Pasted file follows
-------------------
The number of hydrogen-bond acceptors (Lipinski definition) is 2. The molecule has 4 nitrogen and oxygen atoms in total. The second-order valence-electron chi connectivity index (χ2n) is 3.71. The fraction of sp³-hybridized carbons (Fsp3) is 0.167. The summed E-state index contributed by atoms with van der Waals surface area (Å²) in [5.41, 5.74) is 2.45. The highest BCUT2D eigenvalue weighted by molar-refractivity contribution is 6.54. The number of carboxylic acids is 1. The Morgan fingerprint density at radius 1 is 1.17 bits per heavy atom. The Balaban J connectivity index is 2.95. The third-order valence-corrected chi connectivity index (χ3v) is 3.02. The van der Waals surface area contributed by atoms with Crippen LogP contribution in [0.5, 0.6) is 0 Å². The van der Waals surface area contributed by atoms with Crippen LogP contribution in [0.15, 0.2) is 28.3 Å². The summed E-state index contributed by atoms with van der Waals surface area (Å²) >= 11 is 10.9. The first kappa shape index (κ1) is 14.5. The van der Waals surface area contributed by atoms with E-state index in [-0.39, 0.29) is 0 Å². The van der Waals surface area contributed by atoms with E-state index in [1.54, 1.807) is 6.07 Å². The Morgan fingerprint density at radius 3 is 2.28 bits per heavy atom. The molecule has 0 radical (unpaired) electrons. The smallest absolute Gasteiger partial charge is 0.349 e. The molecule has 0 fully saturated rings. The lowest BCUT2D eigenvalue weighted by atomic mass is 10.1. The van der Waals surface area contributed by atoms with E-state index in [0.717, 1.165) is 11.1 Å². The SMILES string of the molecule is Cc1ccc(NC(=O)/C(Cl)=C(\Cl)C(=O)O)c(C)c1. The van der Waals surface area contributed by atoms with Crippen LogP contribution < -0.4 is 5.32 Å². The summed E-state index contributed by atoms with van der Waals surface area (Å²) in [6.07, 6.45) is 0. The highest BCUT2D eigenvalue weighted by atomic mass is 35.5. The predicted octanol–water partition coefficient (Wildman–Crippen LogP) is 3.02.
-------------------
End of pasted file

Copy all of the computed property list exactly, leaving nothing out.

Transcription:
The number of hydrogen-bond acceptors (Lipinski definition) is 2. The molecule has 4 nitrogen and oxygen atoms in total. The second-order valence-electron chi connectivity index (χ2n) is 3.71. The fraction of sp³-hybridized carbons (Fsp3) is 0.167. The summed E-state index contributed by atoms with van der Waals surface area (Å²) in [5.41, 5.74) is 2.45. The highest BCUT2D eigenvalue weighted by molar-refractivity contribution is 6.54. The number of carboxylic acids is 1. The Morgan fingerprint density at radius 1 is 1.17 bits per heavy atom. The Balaban J connectivity index is 2.95. The third-order valence-corrected chi connectivity index (χ3v) is 3.02. The van der Waals surface area contributed by atoms with Crippen LogP contribution in [0.5, 0.6) is 0 Å². The van der Waals surface area contributed by atoms with Crippen LogP contribution in [0.15, 0.2) is 28.3 Å². The summed E-state index contributed by atoms with van der Waals surface area (Å²) >= 11 is 10.9. The first kappa shape index (κ1) is 14.5. The van der Waals surface area contributed by atoms with E-state index in [-0.39, 0.29) is 0 Å². The van der Waals surface area contributed by atoms with E-state index in [1.54, 1.807) is 6.07 Å². The Morgan fingerprint density at radius 3 is 2.28 bits per heavy atom. The molecule has 0 radical (unpaired) electrons. The smallest absolute Gasteiger partial charge is 0.349 e. The molecule has 0 fully saturated rings. The lowest BCUT2D eigenvalue weighted by atomic mass is 10.1. The van der Waals surface area contributed by atoms with E-state index in [0.717, 1.165) is 11.1 Å². The SMILES string of the molecule is Cc1ccc(NC(=O)/C(Cl)=C(\Cl)C(=O)O)c(C)c1. The van der Waals surface area contributed by atoms with Crippen LogP contribution < -0.4 is 5.32 Å². The summed E-state index contributed by atoms with van der Waals surface area (Å²) in [6.07, 6.45) is 0. The highest BCUT2D eigenvalue weighted by atomic mass is 35.5. The predicted octanol–water partition coefficient (Wildman–Crippen LogP) is 3.02.